Brecht would have felt at home watching two Palestinians go dogging at the Royal Court Theatre, Jerwood Studio. The techniques he devised are at the heart of Sami Ibrahim’s play and director Omar Elerian has deployed them to effectively bring the audience into the performance.
This play matters and is truly memorable.
The light-hearted approach to this most serious, tragic and delicate of topics is inherent in the title; it applies not just to dogging on a contested piece of land, but more importantly to the whole question of the Arab-Israeli conflict. As we are told, it is 'a serious play about Palestine…… and if a story about Palestine doesn’t feature a tormented examination of the Arab-Israeli conflict, is it even a story about Palestine?'
Anticipating that it might be necessary to put us all at ease as the play commences, Hala Omran enters, microphone in hand and tells us she’s going to tell us a joke, which she does, then contradicts herself. She plays Reem, the matriarch, narrator and compère of the show. Don’t mess with her. She convincingly holds control over everything, not least her long-suffering husband, Sayeed. If it were a comedy they would be the double act; he being her foil. The endearing Miltos Yerolemou imbues that role with dry humour and amusing asides lamenting his suffering and sublimating his love for Reem with an air akin to Tevye’s, in Fiddler on the Roof, which betrays the depth of affection he clearly has for her He too would like to be a rich man. Another Arab/Jewish parallel.
You’re allowed to laugh; Reem says so, so do it because if you don’t laugh in Palestine you cry. There’s plenty of humour. The Arabs are good at it, although the Jews probably claim it as theirs, but then that works both ways. And get over those two words. We are assured that in that part of the world Palestinians call Israelis Jews and Jews call Palestinians Arabs. I hope you are beginning to get the picture and feel the tone of this play; it's not subtle. And if you find that offensive, then this is probably not the play for you. On the other hand a dose of harsh reality might do you good. The Arab perspective might dominate but there are two Jews in the play: a man and his daughter; a family on whom tragedy falls just as it does upon the Arab family. Both sides could say with Shylock, “If you prick us, do we not bleed? if you tickle us, do we not laugh? if you poison us, do we not die? and if you wrong us, shall we not revenge?” Indeed it is Adam, the Jew (Philipp Mogilnitskiy), who in an impassioned monologue traces the folly of all this reciprocal revenge through the ages, culminating in a vigorously physical depiction of weaponry from the stone ages to the present day. And so the hostages are taken, the disputes rage and the killing commences. But don’t worry; it’s all interspersed with dogging, which even the Israelis find irresistible. Plus, the ground makes a great firing range; people don't expect to be shot with their trousers down.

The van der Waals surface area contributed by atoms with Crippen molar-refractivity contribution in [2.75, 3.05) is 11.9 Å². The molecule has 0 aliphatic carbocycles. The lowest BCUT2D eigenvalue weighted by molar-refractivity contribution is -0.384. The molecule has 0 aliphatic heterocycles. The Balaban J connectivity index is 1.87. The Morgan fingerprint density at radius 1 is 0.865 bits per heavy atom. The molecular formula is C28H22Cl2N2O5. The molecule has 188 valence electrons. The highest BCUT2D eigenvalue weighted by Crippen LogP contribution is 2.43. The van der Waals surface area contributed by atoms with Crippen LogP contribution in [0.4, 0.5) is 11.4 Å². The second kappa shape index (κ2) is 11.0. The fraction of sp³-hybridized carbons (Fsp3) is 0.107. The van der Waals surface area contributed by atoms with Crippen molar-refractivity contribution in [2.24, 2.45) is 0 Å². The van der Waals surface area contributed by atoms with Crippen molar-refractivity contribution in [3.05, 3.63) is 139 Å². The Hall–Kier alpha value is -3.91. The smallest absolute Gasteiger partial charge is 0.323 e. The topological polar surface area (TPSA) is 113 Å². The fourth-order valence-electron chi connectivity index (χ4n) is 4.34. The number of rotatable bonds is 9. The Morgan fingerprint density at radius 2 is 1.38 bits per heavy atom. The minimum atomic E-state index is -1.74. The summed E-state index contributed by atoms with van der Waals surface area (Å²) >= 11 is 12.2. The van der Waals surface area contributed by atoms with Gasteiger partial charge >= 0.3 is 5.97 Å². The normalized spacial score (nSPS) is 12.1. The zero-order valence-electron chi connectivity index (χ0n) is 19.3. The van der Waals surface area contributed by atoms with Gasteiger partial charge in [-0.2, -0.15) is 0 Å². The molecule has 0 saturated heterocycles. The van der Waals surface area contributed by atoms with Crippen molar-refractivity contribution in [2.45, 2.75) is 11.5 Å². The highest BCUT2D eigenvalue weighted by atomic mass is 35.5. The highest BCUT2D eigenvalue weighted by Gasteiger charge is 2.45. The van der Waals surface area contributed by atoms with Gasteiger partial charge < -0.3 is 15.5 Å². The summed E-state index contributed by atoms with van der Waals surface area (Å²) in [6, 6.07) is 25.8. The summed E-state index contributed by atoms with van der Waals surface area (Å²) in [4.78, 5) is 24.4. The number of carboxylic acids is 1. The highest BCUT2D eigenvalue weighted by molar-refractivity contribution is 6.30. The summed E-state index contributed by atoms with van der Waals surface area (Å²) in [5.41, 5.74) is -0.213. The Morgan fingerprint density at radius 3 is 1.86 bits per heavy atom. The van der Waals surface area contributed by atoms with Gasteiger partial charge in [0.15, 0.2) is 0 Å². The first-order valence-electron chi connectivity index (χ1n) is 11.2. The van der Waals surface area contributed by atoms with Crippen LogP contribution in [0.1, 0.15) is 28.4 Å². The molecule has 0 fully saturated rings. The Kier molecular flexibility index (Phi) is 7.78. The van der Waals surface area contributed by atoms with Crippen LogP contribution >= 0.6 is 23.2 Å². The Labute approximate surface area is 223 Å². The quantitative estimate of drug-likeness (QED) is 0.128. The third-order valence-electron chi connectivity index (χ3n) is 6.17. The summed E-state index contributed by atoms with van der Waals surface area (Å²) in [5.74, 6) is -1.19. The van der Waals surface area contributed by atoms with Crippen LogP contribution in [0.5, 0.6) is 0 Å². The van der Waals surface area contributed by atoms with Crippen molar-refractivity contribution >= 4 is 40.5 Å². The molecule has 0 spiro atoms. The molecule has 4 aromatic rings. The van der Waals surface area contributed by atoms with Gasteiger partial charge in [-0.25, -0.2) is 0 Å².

The rough-hewn set by Rajha Shakiry perfectly creates the shanty-town scene. Pieces of concrete become adaptable props and barbed wire a trap for anyone trying to clear a wall. The remaining cast move in and out of the dilapidated building conjuring up scenes and other locations on the open floor space. Luca Kamleh Chapman, Sofia Danu, Joe Haddad and Mai Weisz create a range of characters tied up in the troubles, sometimes literally. They each give strong performances and their roles provide further insights into how tragically the conflict can impact people’s lives. The design team imaginatively and significantly contribute to this with Jackie Shemesh on lighting, Elena Peña on sound and Zakk Hein on video.
In closing Reem says, “I believe my story matters and you cannot forget a story that matters”. The same is true for her story’s vehicle: two Palestinians go dogging. This play matters and is truly memorable.